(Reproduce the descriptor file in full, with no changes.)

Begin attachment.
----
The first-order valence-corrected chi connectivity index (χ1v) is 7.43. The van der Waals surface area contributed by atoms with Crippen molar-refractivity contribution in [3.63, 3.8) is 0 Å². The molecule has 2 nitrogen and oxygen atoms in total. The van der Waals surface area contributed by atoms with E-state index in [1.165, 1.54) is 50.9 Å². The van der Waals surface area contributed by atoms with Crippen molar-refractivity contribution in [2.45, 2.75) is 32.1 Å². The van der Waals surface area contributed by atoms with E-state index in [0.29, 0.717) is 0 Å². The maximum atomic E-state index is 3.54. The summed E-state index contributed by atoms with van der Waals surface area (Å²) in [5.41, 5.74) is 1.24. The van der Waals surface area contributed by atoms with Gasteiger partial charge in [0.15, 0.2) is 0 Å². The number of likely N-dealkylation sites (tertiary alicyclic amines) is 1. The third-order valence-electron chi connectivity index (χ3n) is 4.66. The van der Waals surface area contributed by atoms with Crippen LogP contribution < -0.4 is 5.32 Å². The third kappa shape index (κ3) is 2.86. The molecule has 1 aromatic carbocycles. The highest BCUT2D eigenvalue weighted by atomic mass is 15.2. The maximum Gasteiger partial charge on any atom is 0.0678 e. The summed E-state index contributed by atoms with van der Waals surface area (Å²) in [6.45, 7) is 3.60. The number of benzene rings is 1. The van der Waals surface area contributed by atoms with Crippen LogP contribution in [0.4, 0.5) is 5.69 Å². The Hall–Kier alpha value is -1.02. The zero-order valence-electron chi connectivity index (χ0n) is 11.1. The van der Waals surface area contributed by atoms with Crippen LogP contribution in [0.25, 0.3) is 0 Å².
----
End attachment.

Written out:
The first-order valence-corrected chi connectivity index (χ1v) is 7.43. The van der Waals surface area contributed by atoms with Crippen molar-refractivity contribution in [3.63, 3.8) is 0 Å². The molecule has 2 nitrogen and oxygen atoms in total. The van der Waals surface area contributed by atoms with E-state index in [1.165, 1.54) is 50.9 Å². The van der Waals surface area contributed by atoms with Crippen molar-refractivity contribution in [2.45, 2.75) is 32.1 Å². The van der Waals surface area contributed by atoms with E-state index in [0.29, 0.717) is 0 Å². The maximum atomic E-state index is 3.54. The summed E-state index contributed by atoms with van der Waals surface area (Å²) in [5.41, 5.74) is 1.24. The van der Waals surface area contributed by atoms with Gasteiger partial charge in [0.15, 0.2) is 0 Å². The number of likely N-dealkylation sites (tertiary alicyclic amines) is 1. The third-order valence-electron chi connectivity index (χ3n) is 4.66. The van der Waals surface area contributed by atoms with Crippen LogP contribution < -0.4 is 5.32 Å². The third kappa shape index (κ3) is 2.86. The molecule has 1 aromatic carbocycles. The highest BCUT2D eigenvalue weighted by atomic mass is 15.2. The maximum Gasteiger partial charge on any atom is 0.0678 e. The summed E-state index contributed by atoms with van der Waals surface area (Å²) in [6.45, 7) is 3.60. The number of benzene rings is 1. The van der Waals surface area contributed by atoms with Crippen LogP contribution in [0.4, 0.5) is 5.69 Å². The Hall–Kier alpha value is -1.02. The zero-order valence-electron chi connectivity index (χ0n) is 11.1. The van der Waals surface area contributed by atoms with Crippen LogP contribution in [0.25, 0.3) is 0 Å².